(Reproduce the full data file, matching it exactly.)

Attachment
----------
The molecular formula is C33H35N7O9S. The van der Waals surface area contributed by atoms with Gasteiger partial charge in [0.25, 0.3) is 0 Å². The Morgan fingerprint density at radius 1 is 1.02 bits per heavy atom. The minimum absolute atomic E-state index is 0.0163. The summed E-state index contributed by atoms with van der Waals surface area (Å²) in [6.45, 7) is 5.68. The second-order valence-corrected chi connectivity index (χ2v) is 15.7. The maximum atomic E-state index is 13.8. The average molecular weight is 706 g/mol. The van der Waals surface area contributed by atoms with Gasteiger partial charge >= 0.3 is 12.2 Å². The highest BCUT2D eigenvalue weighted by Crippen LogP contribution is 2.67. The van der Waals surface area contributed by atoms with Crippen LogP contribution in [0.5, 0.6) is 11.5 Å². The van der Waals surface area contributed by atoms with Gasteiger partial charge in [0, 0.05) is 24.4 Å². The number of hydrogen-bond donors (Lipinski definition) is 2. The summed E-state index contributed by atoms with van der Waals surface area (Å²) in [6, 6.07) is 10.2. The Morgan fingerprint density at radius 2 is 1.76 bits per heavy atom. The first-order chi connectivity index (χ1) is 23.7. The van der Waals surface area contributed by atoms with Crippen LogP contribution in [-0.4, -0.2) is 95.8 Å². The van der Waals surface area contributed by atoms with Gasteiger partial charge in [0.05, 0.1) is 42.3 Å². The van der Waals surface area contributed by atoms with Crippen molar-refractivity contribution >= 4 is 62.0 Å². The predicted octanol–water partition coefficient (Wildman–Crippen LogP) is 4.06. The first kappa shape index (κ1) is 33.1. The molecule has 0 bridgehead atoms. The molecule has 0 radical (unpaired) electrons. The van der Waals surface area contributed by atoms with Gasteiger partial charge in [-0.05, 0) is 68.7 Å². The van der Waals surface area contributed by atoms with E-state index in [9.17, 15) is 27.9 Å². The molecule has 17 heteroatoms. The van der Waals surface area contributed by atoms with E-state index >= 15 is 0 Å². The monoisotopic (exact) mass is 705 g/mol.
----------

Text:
The molecular formula is C33H35N7O9S. The van der Waals surface area contributed by atoms with Gasteiger partial charge in [0.25, 0.3) is 0 Å². The Morgan fingerprint density at radius 1 is 1.02 bits per heavy atom. The minimum absolute atomic E-state index is 0.0163. The summed E-state index contributed by atoms with van der Waals surface area (Å²) in [6.45, 7) is 5.68. The second-order valence-corrected chi connectivity index (χ2v) is 15.7. The maximum atomic E-state index is 13.8. The average molecular weight is 706 g/mol. The van der Waals surface area contributed by atoms with Gasteiger partial charge >= 0.3 is 12.2 Å². The highest BCUT2D eigenvalue weighted by Crippen LogP contribution is 2.67. The van der Waals surface area contributed by atoms with Crippen LogP contribution in [0.5, 0.6) is 11.5 Å². The van der Waals surface area contributed by atoms with Gasteiger partial charge in [0, 0.05) is 24.4 Å². The number of hydrogen-bond donors (Lipinski definition) is 2. The summed E-state index contributed by atoms with van der Waals surface area (Å²) in [6, 6.07) is 10.2. The Morgan fingerprint density at radius 2 is 1.76 bits per heavy atom. The first-order chi connectivity index (χ1) is 23.7. The van der Waals surface area contributed by atoms with Crippen LogP contribution in [-0.4, -0.2) is 95.8 Å². The van der Waals surface area contributed by atoms with Gasteiger partial charge in [0.05, 0.1) is 42.3 Å². The van der Waals surface area contributed by atoms with Crippen molar-refractivity contribution >= 4 is 62.0 Å². The predicted octanol–water partition coefficient (Wildman–Crippen LogP) is 4.06. The first kappa shape index (κ1) is 33.1. The molecule has 0 bridgehead atoms. The molecule has 0 radical (unpaired) electrons. The van der Waals surface area contributed by atoms with Gasteiger partial charge in [-0.05, 0) is 68.7 Å². The van der Waals surface area contributed by atoms with E-state index in [9.17, 15) is 27.9 Å². The molecule has 17 heteroatoms. The van der Waals surface area contributed by atoms with E-state index >= 15 is 0 Å². The monoisotopic (exact) mass is 705 g/mol.